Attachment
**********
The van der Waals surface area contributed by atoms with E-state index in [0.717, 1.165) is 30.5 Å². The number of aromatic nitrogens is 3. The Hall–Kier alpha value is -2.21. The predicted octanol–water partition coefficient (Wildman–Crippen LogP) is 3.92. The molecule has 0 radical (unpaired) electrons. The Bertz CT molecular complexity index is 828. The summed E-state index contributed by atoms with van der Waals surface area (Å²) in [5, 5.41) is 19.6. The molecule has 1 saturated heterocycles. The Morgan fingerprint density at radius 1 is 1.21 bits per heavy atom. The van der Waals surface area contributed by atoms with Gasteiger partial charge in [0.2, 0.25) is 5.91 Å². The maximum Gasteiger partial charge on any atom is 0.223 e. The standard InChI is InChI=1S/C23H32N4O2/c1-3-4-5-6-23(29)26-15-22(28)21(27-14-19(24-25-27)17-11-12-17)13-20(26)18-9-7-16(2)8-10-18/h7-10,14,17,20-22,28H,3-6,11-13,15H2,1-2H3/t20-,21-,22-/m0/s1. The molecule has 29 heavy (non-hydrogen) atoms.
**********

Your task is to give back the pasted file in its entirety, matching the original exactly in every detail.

The van der Waals surface area contributed by atoms with E-state index in [0.717, 1.165) is 30.5 Å². The number of aromatic nitrogens is 3. The Hall–Kier alpha value is -2.21. The predicted octanol–water partition coefficient (Wildman–Crippen LogP) is 3.92. The molecule has 0 radical (unpaired) electrons. The Bertz CT molecular complexity index is 828. The summed E-state index contributed by atoms with van der Waals surface area (Å²) in [5, 5.41) is 19.6. The molecule has 1 saturated heterocycles. The Morgan fingerprint density at radius 1 is 1.21 bits per heavy atom. The van der Waals surface area contributed by atoms with Gasteiger partial charge in [0.2, 0.25) is 5.91 Å². The maximum Gasteiger partial charge on any atom is 0.223 e. The standard InChI is InChI=1S/C23H32N4O2/c1-3-4-5-6-23(29)26-15-22(28)21(27-14-19(24-25-27)17-11-12-17)13-20(26)18-9-7-16(2)8-10-18/h7-10,14,17,20-22,28H,3-6,11-13,15H2,1-2H3/t20-,21-,22-/m0/s1. The molecule has 29 heavy (non-hydrogen) atoms.